Tuesday, January 25, 2011
Brazos Bend State Park, Texas
The Lone Star State: Almost immediately the pines gave way to deciduous trees, the cajun restaurants gave way to steak roadhouses, the swamps & bayous gave way to vast flat cattleranches, and the traffic on the highway became dominated with pickup trucks and SUVs.
After fighting our way through downtown Houston, with its road closures, high-clearance vehicle restrictions, and countless merges (thank God for Garmin!) we made our way at last to Brazos Bend State Park. It's a good 30 minutes past the edge of the endless urban sprawl of greater Houston and Sugarland. The park is huge - its a 3 mile drive from the gate to the campground - and the sites are spacious, paved and level. The Verizon signal was very weak, but after turning on the Wilson amp we got a strong enough signal for a workable internet connection.
Then, the rains came. It started raining in the night and poured steadily until late the next afternoon. We stayed inside until mid afternoon, then went into town to do a bunch of chores. We found a laundromat that offered wash/dry/fold service, which is awesome, then went off to buy auto parts, pet supplies, diesel fuel and groceries. The congestion in amongst all of the big box stores and supermarkets was insane. Made me long to get back out into the country. But, all was acomplished, we picked up our laundry and headed back to camp. Gotta have a crappy weather day once and a while to get these types of things done.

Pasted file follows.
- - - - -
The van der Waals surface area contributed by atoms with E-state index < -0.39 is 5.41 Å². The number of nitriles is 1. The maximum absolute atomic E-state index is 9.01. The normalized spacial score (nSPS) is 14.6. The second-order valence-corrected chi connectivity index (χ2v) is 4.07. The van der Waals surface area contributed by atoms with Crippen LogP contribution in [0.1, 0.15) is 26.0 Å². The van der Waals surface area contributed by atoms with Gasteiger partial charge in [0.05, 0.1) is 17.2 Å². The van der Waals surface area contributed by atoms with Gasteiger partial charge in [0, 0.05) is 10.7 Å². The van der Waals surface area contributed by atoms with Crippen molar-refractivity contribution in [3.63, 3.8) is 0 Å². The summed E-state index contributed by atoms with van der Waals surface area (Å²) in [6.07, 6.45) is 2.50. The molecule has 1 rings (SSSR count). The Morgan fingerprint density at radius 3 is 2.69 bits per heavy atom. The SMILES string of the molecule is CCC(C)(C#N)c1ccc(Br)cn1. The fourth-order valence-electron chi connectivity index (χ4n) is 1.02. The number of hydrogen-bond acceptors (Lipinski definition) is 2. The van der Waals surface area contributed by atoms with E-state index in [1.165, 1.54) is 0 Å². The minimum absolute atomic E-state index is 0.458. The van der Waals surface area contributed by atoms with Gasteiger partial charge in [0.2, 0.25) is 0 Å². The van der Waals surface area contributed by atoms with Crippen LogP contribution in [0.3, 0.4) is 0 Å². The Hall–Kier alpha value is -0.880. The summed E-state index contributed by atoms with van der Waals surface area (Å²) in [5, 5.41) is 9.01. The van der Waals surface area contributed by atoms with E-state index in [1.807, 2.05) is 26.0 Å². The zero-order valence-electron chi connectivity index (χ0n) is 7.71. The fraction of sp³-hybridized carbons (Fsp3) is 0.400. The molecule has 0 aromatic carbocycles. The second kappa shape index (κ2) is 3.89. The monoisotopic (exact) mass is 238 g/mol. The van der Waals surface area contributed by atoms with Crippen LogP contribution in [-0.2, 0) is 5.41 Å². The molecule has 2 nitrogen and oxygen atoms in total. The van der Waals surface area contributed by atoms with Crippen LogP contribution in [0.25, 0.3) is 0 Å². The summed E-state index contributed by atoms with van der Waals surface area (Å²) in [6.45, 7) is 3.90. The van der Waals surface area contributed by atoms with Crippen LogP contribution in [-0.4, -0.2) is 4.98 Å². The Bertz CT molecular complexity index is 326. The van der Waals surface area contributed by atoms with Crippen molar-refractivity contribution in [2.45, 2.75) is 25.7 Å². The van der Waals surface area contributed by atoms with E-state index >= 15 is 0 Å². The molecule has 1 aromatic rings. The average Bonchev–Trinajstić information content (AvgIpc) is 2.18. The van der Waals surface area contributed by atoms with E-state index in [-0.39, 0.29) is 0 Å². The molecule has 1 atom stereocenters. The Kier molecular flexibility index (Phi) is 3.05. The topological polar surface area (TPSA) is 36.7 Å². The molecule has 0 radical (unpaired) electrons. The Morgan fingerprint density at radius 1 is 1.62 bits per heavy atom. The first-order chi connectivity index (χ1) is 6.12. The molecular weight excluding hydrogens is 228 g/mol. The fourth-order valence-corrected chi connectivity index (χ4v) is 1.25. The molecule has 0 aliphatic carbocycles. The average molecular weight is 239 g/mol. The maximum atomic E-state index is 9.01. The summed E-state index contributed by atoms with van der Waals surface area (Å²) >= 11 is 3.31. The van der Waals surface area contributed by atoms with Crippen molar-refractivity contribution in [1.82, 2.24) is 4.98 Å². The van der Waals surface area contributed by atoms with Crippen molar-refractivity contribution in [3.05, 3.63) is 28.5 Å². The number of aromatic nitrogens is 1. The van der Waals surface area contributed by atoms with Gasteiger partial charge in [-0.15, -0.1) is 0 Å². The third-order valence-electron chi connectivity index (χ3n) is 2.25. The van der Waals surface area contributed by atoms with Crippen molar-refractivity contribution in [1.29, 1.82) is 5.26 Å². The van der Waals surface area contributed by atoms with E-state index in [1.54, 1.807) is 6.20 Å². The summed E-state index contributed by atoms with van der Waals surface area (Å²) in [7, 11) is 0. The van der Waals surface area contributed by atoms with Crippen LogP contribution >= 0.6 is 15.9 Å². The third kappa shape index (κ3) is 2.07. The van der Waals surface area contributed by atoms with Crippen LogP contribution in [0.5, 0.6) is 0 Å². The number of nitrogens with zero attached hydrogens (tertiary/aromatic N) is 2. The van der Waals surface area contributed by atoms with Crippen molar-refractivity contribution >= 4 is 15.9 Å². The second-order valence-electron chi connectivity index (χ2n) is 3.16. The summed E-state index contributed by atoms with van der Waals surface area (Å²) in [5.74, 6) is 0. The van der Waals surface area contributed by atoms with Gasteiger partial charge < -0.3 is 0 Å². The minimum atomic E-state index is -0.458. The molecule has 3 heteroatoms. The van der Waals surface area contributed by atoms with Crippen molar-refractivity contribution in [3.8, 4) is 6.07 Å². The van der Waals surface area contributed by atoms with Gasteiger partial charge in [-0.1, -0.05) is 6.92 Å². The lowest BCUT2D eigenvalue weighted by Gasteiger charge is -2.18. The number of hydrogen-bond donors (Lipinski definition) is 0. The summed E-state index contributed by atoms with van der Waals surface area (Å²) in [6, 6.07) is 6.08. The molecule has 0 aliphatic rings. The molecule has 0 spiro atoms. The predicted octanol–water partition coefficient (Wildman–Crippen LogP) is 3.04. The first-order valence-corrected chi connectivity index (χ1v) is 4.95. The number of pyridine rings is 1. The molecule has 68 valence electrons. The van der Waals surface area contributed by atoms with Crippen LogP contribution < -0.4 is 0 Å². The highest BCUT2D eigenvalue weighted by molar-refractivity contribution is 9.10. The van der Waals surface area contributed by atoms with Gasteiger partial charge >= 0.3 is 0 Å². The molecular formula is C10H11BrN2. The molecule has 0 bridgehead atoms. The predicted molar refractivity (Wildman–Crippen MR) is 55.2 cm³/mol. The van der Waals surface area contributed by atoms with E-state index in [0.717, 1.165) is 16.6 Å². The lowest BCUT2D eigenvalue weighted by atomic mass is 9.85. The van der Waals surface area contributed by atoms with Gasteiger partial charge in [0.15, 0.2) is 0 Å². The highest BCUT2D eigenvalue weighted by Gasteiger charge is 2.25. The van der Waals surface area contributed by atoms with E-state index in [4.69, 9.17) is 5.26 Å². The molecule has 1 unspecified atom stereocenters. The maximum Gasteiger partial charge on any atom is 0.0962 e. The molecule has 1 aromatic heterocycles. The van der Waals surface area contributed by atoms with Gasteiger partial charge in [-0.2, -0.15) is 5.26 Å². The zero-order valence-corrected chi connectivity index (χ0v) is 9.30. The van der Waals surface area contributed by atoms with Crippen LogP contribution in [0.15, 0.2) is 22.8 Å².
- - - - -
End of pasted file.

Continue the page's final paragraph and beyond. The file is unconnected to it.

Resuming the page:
The next day the weather cleared, so we got out and explored the park. They have a nature center with displays of all of the local flora and fauna, plus live spiders, snakes and alligators.
This little guy's 5 months old and about 12 inches long:
The volunteer on duty pulled one of the babies out for us to touch. Here is Nancy petting the baby alligator:
And here she is touching a scarlet kingsnake:
We took our bikes out on some of the park's extensive trail system:
And walked some more trails with the dogs, including out next to a large shallow lake with a viewing tower:
We saw many kinds of birds, including moorhens, coots, white and white-faced ibis and teal. We hoped to see adult alligators, of which the park has a large population, but it was too cold out and they were all in hiding.
Next, we're heading down to the coast, to get one last look at the ocean before heading inland for the next six weeks or so.